A Cloud on the Horizon. How climate change affects solar energy intermittence.

Sustainable development requires climate change mitigation and thereby a fast energy transition to renewables. However, climate change may affect renewable power outputs by enhancing weather variability and in turn renewable energy intermittency.

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Renewables are considered a key tool for making progress towards the United Nations Sustainable Development Goal 7, which implies universal access to affordable, reliable, and modern energy. Renewable energies can also help to reduce global emissions and hence mitigate climate change. Decentralized renewable energy projects, based on solar photovoltaic (PV) systems, have also the potential to contribute to climate change adaptation, climate resilience, energy security, and social justice. However, renewables have an Achilles claw: the intermittency. The sensitivity of renewables to future weather variability can boost intermittency, which may complicate energy planning and compromise investments in the energy sector.

Although photovoltaic (PV) power capacity is expected to dominate growth in the renewable capacity in the foreseeable future, PV power outputs change with climate; for example, changes in the frequency of warm cloudy conditions can substantially alter PV energy yields. PV energy yields depend on the solar irradiance, which is in turn modulated by aerosols and by clouds. PV outputs are also affected by air temperature, with cooler conditions generally improving PV cell performance and hotter conditions reducing it, and by surface wind speed because air flow typically cools the PV module. All these parameters (clouds, aerosols, temperature, and wind) are changing with climate. 

The key role of warm and cloudy weather

 Cloud patterns are changing and in some regions, these changes are enhancing the weather variability. Prior efforts have addressed the influence of a changing climate on future PV power outputs, finding that climate change is expected to lead to relatively modest changes in average PV energy yields. However, these prior efforts have generally not accounted for the influence of the enhanced weather variability (associated with future climate in vast parts of the world) on PV power outputs.

 Although our results confirm that average PV energy yields are expected to change to only a minor to moderate extend, they highlight the fact that these relatively modest changes mask significant shifts in the number of warm cloudy days (i.e. days with relatively low PV power outputs). In our new study, we have shown that significant increases in the frequency of warm cloudy conditions are expected in large regions of the world by mid-century. Increases in the number of cloudy days may boost the weather variability and in turn the PV power intermittency.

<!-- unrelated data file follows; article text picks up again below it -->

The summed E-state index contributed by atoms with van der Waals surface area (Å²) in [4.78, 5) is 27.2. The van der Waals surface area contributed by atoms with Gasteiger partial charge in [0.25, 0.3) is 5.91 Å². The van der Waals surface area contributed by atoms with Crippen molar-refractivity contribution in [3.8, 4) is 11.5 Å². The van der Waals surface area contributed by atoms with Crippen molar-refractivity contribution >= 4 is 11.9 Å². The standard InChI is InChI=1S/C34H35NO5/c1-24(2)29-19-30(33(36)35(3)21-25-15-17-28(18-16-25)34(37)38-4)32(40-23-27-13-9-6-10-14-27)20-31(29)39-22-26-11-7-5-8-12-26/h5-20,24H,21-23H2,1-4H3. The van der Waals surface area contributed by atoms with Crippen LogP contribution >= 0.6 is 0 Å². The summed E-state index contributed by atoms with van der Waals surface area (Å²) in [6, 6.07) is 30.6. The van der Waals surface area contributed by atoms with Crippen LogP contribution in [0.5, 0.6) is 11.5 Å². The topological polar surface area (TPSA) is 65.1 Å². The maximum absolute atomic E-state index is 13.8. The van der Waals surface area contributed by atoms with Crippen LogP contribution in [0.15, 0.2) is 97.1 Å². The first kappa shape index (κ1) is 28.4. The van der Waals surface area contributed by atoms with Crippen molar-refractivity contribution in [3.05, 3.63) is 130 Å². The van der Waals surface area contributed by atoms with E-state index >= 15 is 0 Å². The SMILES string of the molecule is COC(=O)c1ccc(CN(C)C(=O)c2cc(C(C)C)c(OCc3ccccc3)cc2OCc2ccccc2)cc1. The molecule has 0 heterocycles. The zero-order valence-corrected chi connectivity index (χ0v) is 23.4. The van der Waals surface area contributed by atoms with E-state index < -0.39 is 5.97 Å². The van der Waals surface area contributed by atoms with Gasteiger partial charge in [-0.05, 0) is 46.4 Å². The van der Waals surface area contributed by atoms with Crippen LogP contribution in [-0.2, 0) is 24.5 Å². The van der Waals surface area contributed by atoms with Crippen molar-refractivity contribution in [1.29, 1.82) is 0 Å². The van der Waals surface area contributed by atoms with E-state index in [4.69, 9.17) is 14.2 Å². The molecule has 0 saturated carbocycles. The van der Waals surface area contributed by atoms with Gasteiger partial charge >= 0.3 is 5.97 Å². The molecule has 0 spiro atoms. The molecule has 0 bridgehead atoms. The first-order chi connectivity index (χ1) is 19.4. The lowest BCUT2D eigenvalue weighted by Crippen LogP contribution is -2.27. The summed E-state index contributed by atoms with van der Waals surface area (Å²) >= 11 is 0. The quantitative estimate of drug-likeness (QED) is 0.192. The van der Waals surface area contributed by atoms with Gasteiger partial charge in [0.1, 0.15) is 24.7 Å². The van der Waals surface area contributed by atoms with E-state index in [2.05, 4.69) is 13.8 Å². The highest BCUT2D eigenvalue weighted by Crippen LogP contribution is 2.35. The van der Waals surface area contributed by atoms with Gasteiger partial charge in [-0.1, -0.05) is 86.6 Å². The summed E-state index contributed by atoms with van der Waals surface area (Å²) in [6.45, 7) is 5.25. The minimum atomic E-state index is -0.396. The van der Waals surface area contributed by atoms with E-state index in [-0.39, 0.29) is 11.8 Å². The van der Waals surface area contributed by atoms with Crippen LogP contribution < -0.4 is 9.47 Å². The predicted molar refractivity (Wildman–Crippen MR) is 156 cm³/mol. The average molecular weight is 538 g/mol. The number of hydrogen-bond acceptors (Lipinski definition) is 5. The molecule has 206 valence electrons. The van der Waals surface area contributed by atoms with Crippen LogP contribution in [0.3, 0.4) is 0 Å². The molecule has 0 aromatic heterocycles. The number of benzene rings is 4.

Losers and winners

 Changes in cloud patterns can either enhance or mitigate the PV power intermittency. The latter is the case of southern Europe, where we have shown that attributable to a decrease in clouds and aerosols, summer days with conditions unfavorable for PV generation are expected to drop by half by midcentury, even under a moderate-emission scenario.

The situation is different for some low latitude regions, where more frequent unfavorable conditions for PV generation (cloudy and overcast conditions) can be reinforced by increasingly extreme temperatures. This is case of the Arabian Peninsula and in northeastern Africa where, due to the more frequent concurrence of high temperatures and clouds, summer days with unfavorable conditions for PV generation are expected to double by midcentury, under a moderate-emission scenario.

Looking forward

A sustainable energy transition requires reliable planning to compensate for potential changes in climate regimes throughout the entire lifespan of the PV systems. However, the enhanced weather variability associated to the future climate is generally omitted from current estimates of PV power outputs. This omission may compromise the economic sustainability of PV projects; increases in the number of days with “very low” PV power outputs may boost PV power intermittency, making it harder to maintain the production/consumption balance within an electrical grid. In particular, significant increases in the number of consecutive cloudy days could affect production costs (because of the need for enhanced energy storages for providing backup power as well as grid stabilization services during these longer events).

Understanding the response of the PV power outputs to changing climate regimes is crucial for an energy transition and in turn for sustainable development. Hence, our results present valuable information for energy planners to compensate for the effects of future weather variability. We firmly believe that most of the challenges posed by the enhanced weather variability can be overcome by technical improvements and proper planning.



Feron.S., Cordero.R.R., Damiani,A., Jackson, R.B. (2020).Climate change extremes and photovoltaic power output. https://www.nature.com/articles/s41893-020-00643-w 

Sarah Feron

Associate Researcher / Visiting Postdoc, Universidad de Santiago / Stanford University

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